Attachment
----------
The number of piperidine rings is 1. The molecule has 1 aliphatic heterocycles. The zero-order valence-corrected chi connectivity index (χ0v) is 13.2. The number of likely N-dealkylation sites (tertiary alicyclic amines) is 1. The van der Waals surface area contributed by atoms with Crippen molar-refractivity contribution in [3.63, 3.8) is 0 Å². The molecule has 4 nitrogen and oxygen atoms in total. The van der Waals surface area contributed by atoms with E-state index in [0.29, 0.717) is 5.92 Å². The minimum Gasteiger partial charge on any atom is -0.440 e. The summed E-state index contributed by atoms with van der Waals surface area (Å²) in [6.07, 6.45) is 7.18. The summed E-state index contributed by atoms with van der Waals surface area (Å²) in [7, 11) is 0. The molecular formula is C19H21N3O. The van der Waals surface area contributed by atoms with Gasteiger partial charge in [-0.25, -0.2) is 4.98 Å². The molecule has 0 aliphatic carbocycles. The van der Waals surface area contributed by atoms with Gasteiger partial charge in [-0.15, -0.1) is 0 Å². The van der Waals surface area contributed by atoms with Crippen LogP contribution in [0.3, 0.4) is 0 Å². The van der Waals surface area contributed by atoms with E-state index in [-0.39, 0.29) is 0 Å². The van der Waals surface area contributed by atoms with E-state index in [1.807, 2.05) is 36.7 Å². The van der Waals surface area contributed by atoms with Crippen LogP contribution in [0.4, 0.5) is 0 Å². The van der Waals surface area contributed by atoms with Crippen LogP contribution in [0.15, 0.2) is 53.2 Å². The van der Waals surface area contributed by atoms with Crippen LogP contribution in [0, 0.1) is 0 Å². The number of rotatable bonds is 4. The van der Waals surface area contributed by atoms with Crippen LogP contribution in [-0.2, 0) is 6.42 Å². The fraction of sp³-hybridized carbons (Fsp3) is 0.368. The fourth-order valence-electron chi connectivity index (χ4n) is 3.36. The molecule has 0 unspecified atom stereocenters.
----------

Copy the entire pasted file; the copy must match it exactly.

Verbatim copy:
The number of piperidine rings is 1. The molecule has 1 aliphatic heterocycles. The zero-order valence-corrected chi connectivity index (χ0v) is 13.2. The number of likely N-dealkylation sites (tertiary alicyclic amines) is 1. The van der Waals surface area contributed by atoms with Crippen molar-refractivity contribution in [3.63, 3.8) is 0 Å². The molecule has 4 nitrogen and oxygen atoms in total. The van der Waals surface area contributed by atoms with E-state index in [0.29, 0.717) is 5.92 Å². The minimum Gasteiger partial charge on any atom is -0.440 e. The summed E-state index contributed by atoms with van der Waals surface area (Å²) in [6.07, 6.45) is 7.18. The summed E-state index contributed by atoms with van der Waals surface area (Å²) in [7, 11) is 0. The molecular formula is C19H21N3O. The van der Waals surface area contributed by atoms with Gasteiger partial charge in [-0.25, -0.2) is 4.98 Å². The molecule has 0 aliphatic carbocycles. The van der Waals surface area contributed by atoms with Gasteiger partial charge in [-0.15, -0.1) is 0 Å². The van der Waals surface area contributed by atoms with Crippen LogP contribution in [0.3, 0.4) is 0 Å². The van der Waals surface area contributed by atoms with E-state index in [-0.39, 0.29) is 0 Å². The van der Waals surface area contributed by atoms with E-state index in [1.807, 2.05) is 36.7 Å². The van der Waals surface area contributed by atoms with Crippen LogP contribution in [0.4, 0.5) is 0 Å². The van der Waals surface area contributed by atoms with Crippen LogP contribution in [0.15, 0.2) is 53.2 Å². The van der Waals surface area contributed by atoms with Crippen LogP contribution in [0, 0.1) is 0 Å². The number of rotatable bonds is 4. The van der Waals surface area contributed by atoms with Crippen LogP contribution in [-0.2, 0) is 6.42 Å². The fraction of sp³-hybridized carbons (Fsp3) is 0.368. The fourth-order valence-electron chi connectivity index (χ4n) is 3.36. The molecule has 0 unspecified atom stereocenters.